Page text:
If you’re in the DFW area and are intersted in learning about technology and collaborating on exciting projects please check out the Dallas Makerspace!

Comments

  1. Sean Palmer

    Why is cross-compiling so much slower than native?

  2. Leland Flynn

    When I briefly interviewed David about the build, speed was the reason he gave. That being said compatibility may have been a more important reason and I might have glossed over that. Thanks for the constructive criticism though! I’m gonna e-mail David tonight and try to confirm the details.

  3. Joh Lko

    Nice technology, bad company.
    Ubuntu has become a greedy, proprietory IP stealing company.

  4. morricone

    Cross compiled code should be exactly the same as native compiled code.

  5. Nicolas Jungers

    What about the separate power supplies? Is there a need for a common ground between the 2 power lines or not?

  6. Leland Flynn

    I do believe that there is a common ground for the power supplies.

  7. teg

    Joh: Nice to see people discussing facts and not just making random comments… the internet needs a sarcasm font. What has been stolen? why have i not seen anything about this around anywhere? I have to admit I haven't gone looking, but I haven't even heard anything like this, So a suggestion when you say random stuff like that back it up with facts, or at least a link to a site where the information might be found. Without that I can only assume that you feel that you, or someone you like was wronged by the company and are our to seek revenge. I cannot say if this is at all true, but that is the way it comes accross.

  8. Innocent Bystander

    I would like to know the reason why the PandaBoard doesn't have a SATA connector for connecting the hard drive.

  9. broken

    Because it wasn't in the script?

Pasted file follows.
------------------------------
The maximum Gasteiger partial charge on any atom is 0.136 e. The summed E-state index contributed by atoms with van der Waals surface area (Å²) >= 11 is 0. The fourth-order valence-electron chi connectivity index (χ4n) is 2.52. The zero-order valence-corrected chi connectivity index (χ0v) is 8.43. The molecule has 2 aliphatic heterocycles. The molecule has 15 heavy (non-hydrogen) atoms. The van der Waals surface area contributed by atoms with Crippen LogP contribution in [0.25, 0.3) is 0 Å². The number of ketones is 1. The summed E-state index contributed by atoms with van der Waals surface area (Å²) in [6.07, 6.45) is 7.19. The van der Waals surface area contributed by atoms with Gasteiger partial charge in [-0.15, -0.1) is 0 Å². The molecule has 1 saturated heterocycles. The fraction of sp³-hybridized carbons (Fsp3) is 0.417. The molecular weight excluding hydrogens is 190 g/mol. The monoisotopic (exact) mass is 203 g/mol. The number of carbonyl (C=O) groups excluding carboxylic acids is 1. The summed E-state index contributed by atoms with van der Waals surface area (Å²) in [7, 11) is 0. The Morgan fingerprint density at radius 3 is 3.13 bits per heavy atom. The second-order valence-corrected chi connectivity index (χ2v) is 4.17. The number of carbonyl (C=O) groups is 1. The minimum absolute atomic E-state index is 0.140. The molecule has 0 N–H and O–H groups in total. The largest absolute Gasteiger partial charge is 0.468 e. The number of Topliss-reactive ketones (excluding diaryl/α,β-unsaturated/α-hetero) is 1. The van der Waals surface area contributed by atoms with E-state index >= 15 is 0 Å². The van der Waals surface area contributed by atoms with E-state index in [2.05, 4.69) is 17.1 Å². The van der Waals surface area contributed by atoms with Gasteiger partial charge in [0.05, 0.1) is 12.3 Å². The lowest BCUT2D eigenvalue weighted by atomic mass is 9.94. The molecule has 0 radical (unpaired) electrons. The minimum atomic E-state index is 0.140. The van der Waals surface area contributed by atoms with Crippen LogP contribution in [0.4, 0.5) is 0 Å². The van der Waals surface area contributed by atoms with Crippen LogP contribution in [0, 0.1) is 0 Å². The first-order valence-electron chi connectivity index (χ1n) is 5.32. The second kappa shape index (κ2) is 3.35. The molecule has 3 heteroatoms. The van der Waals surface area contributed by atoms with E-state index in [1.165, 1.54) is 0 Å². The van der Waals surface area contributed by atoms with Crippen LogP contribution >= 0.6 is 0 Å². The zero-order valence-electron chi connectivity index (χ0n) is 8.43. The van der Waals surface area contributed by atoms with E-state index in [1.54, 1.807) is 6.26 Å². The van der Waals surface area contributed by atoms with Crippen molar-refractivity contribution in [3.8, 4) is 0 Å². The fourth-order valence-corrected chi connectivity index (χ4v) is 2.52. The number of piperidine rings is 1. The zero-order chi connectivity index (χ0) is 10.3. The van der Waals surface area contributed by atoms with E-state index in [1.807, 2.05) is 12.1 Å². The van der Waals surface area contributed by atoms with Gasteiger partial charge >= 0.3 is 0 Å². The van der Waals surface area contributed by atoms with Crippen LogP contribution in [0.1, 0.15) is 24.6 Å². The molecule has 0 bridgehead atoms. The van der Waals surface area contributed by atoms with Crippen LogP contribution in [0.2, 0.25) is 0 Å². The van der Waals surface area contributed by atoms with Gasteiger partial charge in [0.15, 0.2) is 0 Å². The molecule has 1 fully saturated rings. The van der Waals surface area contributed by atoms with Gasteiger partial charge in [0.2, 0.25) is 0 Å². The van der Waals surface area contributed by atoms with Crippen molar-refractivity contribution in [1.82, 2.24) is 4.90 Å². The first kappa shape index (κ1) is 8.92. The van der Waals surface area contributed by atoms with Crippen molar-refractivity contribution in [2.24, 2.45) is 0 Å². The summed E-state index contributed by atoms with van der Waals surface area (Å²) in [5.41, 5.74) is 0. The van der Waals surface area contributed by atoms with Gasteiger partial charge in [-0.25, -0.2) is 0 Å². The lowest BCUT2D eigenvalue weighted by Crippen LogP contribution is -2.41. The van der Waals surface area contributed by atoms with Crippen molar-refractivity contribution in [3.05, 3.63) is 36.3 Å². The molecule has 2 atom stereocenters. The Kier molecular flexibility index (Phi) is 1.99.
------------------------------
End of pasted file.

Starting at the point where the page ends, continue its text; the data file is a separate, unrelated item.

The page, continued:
10. Leland Flynn

    Wow! 9 comments! The most I've ever had. LOL

  11. Rune K. Svendsen

    @Innocent Bystander me too. for some reason TI hasn't included a SATA controller in the OMAP4 processor. Freescale has (IMO) been wiser and done that in their i.MX51 and i.MX53 platform (and in their upcoming i.MX6 too). TI is including one in their OMAP5 chip though. but this is Cortex A15-based, and sampling won't start until a year from now at least.

  12. amd

    TI's OMAP devices came out of the wireless product group and are originally for cellphones (hence no SATA). As recently as a year ago it wasn't even for sure that the OMAP4 would go to general availability. Once the table craze started, they pulled in a SATA controller from somewhere. I believe the newer TI DaVinci (ARM+DSP) parts now have SATA, so maybe they used that one.

    anyways cool build. Maybe the next cluster could be a power strip full of guruplugs :-)

  13. lambo

    @amd: The {Sheeva,Guru,Dream}plugs (armv5tel) are too slow at compiling. I'd much rather sit waiting for something to compile on a pandaboard (armv7) than wait almost a day(!) for glibc to compile on a *plug. Don't get me wrong, the plugs are good for their performance/power ratio but floating point performance and compilation speed are poorer than on my old 450mhz Pentium II, it's just a good thing they don't suck the same amount of watts :)